Also, think of the values you consider most important in both a childcare provider and a housemate because your au pair will have both roles. Consider topics like cleanliness, sleep patterns, and diet. They will have an impact and it’s important to address that in advance.

Go with your gut. While au pair applications are thorough, your gut can be your best guide in the matching process. Does an au pair sound good on paper, but was aloof during your interview? Move on. Did you think you wanted an au pair from Germany, (you heard they are excellent drivers- they are!) but find a candidate from Argentina easier to talk to and a generally happy person- consider her! Because you’ll be living with an au pair, it’s more important to consider how that person makes you feel and not just his or her qualifications or availability.

Ask the right questions. It’s important to interview (usually by Skype or a phone call) a potential au pair a few times before finalizing a match not only to learn about their experience but also to figure out if this is the right person to join your family. I recommend having the first interview be a “getting to know you” conversation to see if it’s a good personality fit. What do they do when not watching children? Are they in school, help with the family business or work in retail or other customer service industries? The second interview should focus on his or her childcare experience and related skills and interests. Are they the oldest child in the family, have they helped watch their siblings or relatives? What are their duties in their home, have they ever loved away from home? How long have they been a driver? Last, but certainly not least, focus your last conversation on life with your family and how you will take on challenges that you may face living together.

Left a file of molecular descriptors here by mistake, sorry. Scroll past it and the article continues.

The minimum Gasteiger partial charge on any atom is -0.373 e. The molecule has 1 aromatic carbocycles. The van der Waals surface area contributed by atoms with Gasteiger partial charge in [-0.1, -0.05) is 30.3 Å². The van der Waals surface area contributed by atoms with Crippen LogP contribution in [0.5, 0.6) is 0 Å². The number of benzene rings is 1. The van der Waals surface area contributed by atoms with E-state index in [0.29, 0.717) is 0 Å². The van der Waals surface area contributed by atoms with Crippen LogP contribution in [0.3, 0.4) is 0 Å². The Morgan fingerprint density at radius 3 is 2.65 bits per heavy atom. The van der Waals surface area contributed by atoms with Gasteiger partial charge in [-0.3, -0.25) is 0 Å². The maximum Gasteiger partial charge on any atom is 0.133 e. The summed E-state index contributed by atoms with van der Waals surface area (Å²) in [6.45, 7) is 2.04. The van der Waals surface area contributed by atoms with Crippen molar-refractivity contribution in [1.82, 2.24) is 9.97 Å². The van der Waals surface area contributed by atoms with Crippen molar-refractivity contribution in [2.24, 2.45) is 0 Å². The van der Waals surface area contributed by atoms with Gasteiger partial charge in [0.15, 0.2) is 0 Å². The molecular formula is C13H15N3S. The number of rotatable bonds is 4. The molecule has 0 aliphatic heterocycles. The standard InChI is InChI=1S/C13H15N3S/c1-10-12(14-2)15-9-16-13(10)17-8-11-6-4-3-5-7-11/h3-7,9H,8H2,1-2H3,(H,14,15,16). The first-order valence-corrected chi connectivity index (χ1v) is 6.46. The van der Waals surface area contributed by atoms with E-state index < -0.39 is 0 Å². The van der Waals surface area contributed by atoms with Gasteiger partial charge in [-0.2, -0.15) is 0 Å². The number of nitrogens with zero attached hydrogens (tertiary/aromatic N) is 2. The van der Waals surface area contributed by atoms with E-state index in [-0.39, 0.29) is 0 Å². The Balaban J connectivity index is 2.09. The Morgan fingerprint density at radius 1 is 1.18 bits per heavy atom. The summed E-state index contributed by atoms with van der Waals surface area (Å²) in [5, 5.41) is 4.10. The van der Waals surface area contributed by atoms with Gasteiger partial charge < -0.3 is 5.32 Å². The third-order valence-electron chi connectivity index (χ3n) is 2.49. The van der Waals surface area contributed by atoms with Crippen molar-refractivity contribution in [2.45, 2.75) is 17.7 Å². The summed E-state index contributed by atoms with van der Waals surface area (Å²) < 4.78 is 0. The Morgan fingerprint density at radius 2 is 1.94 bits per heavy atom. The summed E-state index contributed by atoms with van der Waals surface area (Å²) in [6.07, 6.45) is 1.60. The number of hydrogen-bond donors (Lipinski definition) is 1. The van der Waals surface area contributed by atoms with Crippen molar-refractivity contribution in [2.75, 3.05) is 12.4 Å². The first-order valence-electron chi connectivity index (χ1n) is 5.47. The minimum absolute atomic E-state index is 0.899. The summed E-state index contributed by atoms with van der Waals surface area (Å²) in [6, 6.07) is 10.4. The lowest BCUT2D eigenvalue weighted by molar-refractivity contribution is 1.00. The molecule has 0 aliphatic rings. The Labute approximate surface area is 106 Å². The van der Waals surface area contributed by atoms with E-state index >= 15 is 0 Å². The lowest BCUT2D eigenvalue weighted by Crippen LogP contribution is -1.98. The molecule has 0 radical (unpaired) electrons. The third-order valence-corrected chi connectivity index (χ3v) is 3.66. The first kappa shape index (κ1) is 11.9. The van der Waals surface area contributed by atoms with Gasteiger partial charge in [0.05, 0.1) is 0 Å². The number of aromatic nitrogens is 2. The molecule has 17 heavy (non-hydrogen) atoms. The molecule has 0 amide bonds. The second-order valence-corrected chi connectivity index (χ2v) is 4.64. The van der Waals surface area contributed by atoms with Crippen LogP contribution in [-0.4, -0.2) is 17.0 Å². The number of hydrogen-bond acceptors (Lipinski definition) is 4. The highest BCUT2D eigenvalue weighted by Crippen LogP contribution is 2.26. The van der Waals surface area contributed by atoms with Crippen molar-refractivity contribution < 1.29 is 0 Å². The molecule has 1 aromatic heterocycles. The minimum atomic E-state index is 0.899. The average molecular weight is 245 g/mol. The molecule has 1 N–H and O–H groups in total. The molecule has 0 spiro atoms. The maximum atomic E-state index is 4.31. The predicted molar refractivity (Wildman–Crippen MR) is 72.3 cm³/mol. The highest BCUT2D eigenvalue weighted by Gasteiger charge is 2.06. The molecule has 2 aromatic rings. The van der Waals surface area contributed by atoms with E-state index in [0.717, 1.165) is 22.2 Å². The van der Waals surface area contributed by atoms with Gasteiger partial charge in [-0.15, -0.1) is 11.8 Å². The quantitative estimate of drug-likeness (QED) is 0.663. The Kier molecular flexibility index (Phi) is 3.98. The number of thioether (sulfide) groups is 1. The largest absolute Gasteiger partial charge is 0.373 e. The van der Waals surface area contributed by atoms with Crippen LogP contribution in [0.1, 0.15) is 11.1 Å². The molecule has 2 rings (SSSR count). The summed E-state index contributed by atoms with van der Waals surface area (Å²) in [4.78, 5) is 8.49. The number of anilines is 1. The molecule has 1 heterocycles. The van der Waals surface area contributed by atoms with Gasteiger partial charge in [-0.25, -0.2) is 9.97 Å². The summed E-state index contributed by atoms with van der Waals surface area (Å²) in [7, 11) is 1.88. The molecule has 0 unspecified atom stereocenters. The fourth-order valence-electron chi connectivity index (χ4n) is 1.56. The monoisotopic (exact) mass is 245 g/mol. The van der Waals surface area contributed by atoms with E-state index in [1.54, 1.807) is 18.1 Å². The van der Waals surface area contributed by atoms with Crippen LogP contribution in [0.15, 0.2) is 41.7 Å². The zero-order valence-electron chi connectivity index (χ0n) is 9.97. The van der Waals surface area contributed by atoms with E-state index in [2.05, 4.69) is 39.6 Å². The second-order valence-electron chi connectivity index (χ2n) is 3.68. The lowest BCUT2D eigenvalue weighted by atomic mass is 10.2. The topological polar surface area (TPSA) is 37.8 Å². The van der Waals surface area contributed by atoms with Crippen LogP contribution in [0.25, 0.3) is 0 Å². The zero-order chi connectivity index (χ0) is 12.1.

Some questions you may want to ask include:

What do you like most about working with children? What do you like least?

What do you love most about children that are (insert your child’s age or children’s ages)?

Tell me about a time when… Here, you can ask about a challenge your au pair may face with your children (e.g. a baby won’t stop crying or a toddler has a meltdown).

How would you handle, if you have multiple children that wanted your attention?

What is the most important thing I should know about you as a person?

Debbie Hayes is a National Childcare Consultant for Cultural Care Au Pair, the leading provider of intercultural childcare and educational exchange. Since 1989, Cultural Care Au Pair has placed more than 55,000 au pairs in welcoming American homes. A division of EF Education and a U.S. Department of State regulated program, Cultural Care Au Pair is headquartered in Cambridge, Mass., with an extensive network of recruitment, screening and orientation offices worldwide.

Finding the right childcare is such an important decision, and Debbie is here to help! Please contact her to discuss if hosting an au pair is the right fit for your family.

Debbie Hayes

National Childcare Consultant



781-395-8624 – 617-967-2246 cell